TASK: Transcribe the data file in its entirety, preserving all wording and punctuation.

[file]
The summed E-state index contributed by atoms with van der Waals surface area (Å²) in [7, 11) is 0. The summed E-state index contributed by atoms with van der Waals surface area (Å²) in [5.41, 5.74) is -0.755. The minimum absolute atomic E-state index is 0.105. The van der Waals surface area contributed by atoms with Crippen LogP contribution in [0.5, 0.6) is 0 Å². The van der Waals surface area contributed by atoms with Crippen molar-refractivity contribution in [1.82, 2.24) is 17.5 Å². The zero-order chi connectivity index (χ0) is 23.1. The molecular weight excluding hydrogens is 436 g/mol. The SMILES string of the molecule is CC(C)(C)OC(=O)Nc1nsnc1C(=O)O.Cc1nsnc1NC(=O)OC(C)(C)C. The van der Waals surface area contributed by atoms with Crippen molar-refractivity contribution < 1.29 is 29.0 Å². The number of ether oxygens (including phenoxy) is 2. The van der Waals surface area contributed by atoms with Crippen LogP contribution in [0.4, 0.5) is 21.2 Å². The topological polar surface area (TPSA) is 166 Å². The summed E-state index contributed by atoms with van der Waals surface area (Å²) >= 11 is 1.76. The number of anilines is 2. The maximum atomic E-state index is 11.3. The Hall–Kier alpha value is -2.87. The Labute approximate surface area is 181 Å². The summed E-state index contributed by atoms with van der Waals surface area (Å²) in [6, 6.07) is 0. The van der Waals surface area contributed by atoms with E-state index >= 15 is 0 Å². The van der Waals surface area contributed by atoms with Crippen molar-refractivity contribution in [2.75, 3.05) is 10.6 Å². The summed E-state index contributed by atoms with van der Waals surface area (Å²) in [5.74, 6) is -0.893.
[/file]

The summed E-state index contributed by atoms with van der Waals surface area (Å²) in [7, 11) is 0. The summed E-state index contributed by atoms with van der Waals surface area (Å²) in [5.41, 5.74) is -0.755. The minimum absolute atomic E-state index is 0.105. The van der Waals surface area contributed by atoms with Crippen LogP contribution in [0.5, 0.6) is 0 Å². The van der Waals surface area contributed by atoms with Crippen molar-refractivity contribution in [1.82, 2.24) is 17.5 Å². The zero-order chi connectivity index (χ0) is 23.1. The molecular weight excluding hydrogens is 436 g/mol. The SMILES string of the molecule is CC(C)(C)OC(=O)Nc1nsnc1C(=O)O.Cc1nsnc1NC(=O)OC(C)(C)C. The van der Waals surface area contributed by atoms with Crippen molar-refractivity contribution < 1.29 is 29.0 Å². The number of ether oxygens (including phenoxy) is 2. The van der Waals surface area contributed by atoms with Crippen LogP contribution in [0.4, 0.5) is 21.2 Å². The topological polar surface area (TPSA) is 166 Å². The summed E-state index contributed by atoms with van der Waals surface area (Å²) >= 11 is 1.76. The number of anilines is 2. The maximum atomic E-state index is 11.3. The Hall–Kier alpha value is -2.87. The Labute approximate surface area is 181 Å². The summed E-state index contributed by atoms with van der Waals surface area (Å²) in [6, 6.07) is 0. The van der Waals surface area contributed by atoms with E-state index >= 15 is 0 Å². The van der Waals surface area contributed by atoms with Crippen molar-refractivity contribution in [2.75, 3.05) is 10.6 Å². The summed E-state index contributed by atoms with van der Waals surface area (Å²) in [5.74, 6) is -0.893.